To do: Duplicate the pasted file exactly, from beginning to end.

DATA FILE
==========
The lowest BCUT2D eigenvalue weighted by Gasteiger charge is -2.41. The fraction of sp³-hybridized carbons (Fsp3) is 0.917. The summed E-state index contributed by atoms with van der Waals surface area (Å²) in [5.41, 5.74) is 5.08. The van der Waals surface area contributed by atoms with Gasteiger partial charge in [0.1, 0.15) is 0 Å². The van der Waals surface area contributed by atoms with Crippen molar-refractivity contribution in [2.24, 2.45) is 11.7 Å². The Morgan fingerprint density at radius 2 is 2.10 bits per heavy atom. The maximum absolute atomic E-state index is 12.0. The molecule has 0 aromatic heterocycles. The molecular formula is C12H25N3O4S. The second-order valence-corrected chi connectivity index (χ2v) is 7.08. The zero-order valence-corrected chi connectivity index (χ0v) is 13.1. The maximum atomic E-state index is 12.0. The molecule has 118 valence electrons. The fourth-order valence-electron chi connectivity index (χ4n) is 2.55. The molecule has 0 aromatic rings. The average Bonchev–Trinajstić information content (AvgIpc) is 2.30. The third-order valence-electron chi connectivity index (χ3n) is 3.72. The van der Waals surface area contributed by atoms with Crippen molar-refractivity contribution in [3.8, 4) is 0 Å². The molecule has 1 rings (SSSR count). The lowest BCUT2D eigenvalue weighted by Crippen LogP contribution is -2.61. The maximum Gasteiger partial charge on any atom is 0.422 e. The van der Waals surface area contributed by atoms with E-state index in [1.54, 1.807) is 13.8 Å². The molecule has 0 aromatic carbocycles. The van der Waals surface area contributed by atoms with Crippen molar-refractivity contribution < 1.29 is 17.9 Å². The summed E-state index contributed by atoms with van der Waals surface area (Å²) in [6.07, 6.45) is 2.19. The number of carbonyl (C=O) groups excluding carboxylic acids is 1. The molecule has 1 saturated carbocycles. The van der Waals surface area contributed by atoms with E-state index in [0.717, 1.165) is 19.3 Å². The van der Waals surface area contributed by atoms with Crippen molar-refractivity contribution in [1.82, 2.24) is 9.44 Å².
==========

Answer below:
The lowest BCUT2D eigenvalue weighted by Gasteiger charge is -2.41. The fraction of sp³-hybridized carbons (Fsp3) is 0.917. The summed E-state index contributed by atoms with van der Waals surface area (Å²) in [5.41, 5.74) is 5.08. The van der Waals surface area contributed by atoms with Gasteiger partial charge in [0.1, 0.15) is 0 Å². The van der Waals surface area contributed by atoms with Crippen molar-refractivity contribution in [2.24, 2.45) is 11.7 Å². The Morgan fingerprint density at radius 2 is 2.10 bits per heavy atom. The maximum absolute atomic E-state index is 12.0. The molecule has 0 aromatic heterocycles. The molecular formula is C12H25N3O4S. The second-order valence-corrected chi connectivity index (χ2v) is 7.08. The zero-order valence-corrected chi connectivity index (χ0v) is 13.1. The maximum atomic E-state index is 12.0. The molecule has 118 valence electrons. The fourth-order valence-electron chi connectivity index (χ4n) is 2.55. The molecule has 0 aromatic rings. The average Bonchev–Trinajstić information content (AvgIpc) is 2.30. The third-order valence-electron chi connectivity index (χ3n) is 3.72. The van der Waals surface area contributed by atoms with Crippen molar-refractivity contribution in [3.8, 4) is 0 Å². The molecule has 1 rings (SSSR count). The lowest BCUT2D eigenvalue weighted by Crippen LogP contribution is -2.61. The maximum Gasteiger partial charge on any atom is 0.422 e. The van der Waals surface area contributed by atoms with E-state index in [1.54, 1.807) is 13.8 Å². The molecule has 0 aromatic carbocycles. The van der Waals surface area contributed by atoms with Crippen molar-refractivity contribution < 1.29 is 17.9 Å². The summed E-state index contributed by atoms with van der Waals surface area (Å²) in [6.07, 6.45) is 2.19. The number of carbonyl (C=O) groups excluding carboxylic acids is 1. The molecule has 1 saturated carbocycles. The van der Waals surface area contributed by atoms with E-state index in [0.717, 1.165) is 19.3 Å². The van der Waals surface area contributed by atoms with Crippen molar-refractivity contribution in [1.82, 2.24) is 9.44 Å².